Rory Cellan-Jones from the BBC gave a good outsider view of the industry, saying that we need to exploit “star power”, we need games industry Alan Sugars and Richard Bransons to emerge. He also talked about the development of videogames news stories, which started out as panic-mongering social issues, but have recently become business stories. In particular, he cited the launch of GTA IV being treated as a cultural and economic event.

Obtaining figures on the industry is very difficult, he said (it’s true), going on to urge us to work towards a single trade body that would present a united front. Quote: “There are two at the moment, and most journalists haven’t heard of either”. Richard Wilson of TIGA later countered this to a certain extent by pointing out that, for instance, the UK chemical industry has over 20 trade bodies, so in comparison the games industry is not doing too badly.

Adam Gee also spoke about Channel 4’s approach to games and interactive, summing things up for traditional media quite pithily I thought: “We’re making a transition to public service broadcaster to public service network”. He also revealed that they’ve been working with Introversion.

I know quite a few people, in various industries, who are quite traditionally trained. They see the internet, user-generated content, crowdsourcing, etc. as a cataclysm, something that will sweep by them leaving only unemployment behind. There are plenty who see this kind of change as an opportunity though, and on that count the games industry seems quite split.

AAA studios look set to keep pumping out big-budget first person shooters, while many smaller companies are rushing in to exploit the opportunities presented by everything from MMOs to mobile and casual. It’s becoming a stereotype that big, traditional studios are lumbering dinosaurs baying under a descending meteor, but that’s not entirely true. Nonetheless, Rory Cellan-Jones’ presentation, along with the people I met there, hit home to me that in some respects right now there is more insight on games coming from people outside the industry than in, and even the latter tend to be from smaller companies you haven’t necessarily heard of. While that may seem gloomy, these people are extremely ahead of the curve compared to most from more established industries.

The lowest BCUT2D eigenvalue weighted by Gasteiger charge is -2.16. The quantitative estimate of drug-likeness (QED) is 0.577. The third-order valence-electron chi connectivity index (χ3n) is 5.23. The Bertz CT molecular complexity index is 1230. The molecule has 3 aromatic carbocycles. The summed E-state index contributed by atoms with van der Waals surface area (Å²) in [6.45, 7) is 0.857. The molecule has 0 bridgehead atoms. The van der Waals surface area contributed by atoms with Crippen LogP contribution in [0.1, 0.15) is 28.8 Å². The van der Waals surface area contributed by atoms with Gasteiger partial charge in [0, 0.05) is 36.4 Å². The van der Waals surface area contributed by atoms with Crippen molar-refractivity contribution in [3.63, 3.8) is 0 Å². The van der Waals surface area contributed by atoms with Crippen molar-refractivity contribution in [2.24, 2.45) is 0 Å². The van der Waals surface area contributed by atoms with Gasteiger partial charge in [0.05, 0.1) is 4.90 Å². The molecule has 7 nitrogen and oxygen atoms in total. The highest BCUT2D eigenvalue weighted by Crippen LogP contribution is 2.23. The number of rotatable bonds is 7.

Plenty more quotes about the NESTA fund over at Develop.

(Image: Jetpack Brontosaurus, now in Alpha).





Realtime Worlds Secure Funding, Govt. Challenges Tax Breaks

31 03 2008

Crackdown

Dundee based Realtime Worlds have secured a third round of venture finance, totaling around £25M. There’s not much to say beyond “congratulations”, however…

Realtime were founded by David Jones, designer of both Lemmings and the Grand Theft Auto series. We have some absolutely stunning talent over here in the UK, but it won’t matter so much if the business climate keeps on becoming more severe.

With the Byron review coming down so much in favor of games and common sense, one big uncertainty facing the games industry is largely settling. It seems like a good time for developers here to campaign for a better deal, especially as the DCMS have given a first twitch on challenging Canadian tax breaks. However, with the EU approving tax breaks for French developers, and the following quote, the DCMS current line of UK tax breaks potentially being illegal and the Canadian ones likewise, is not looking promising:

Guillaume de Fondaumière head of trade association APOM which serves developers in France, says the move is a mistake.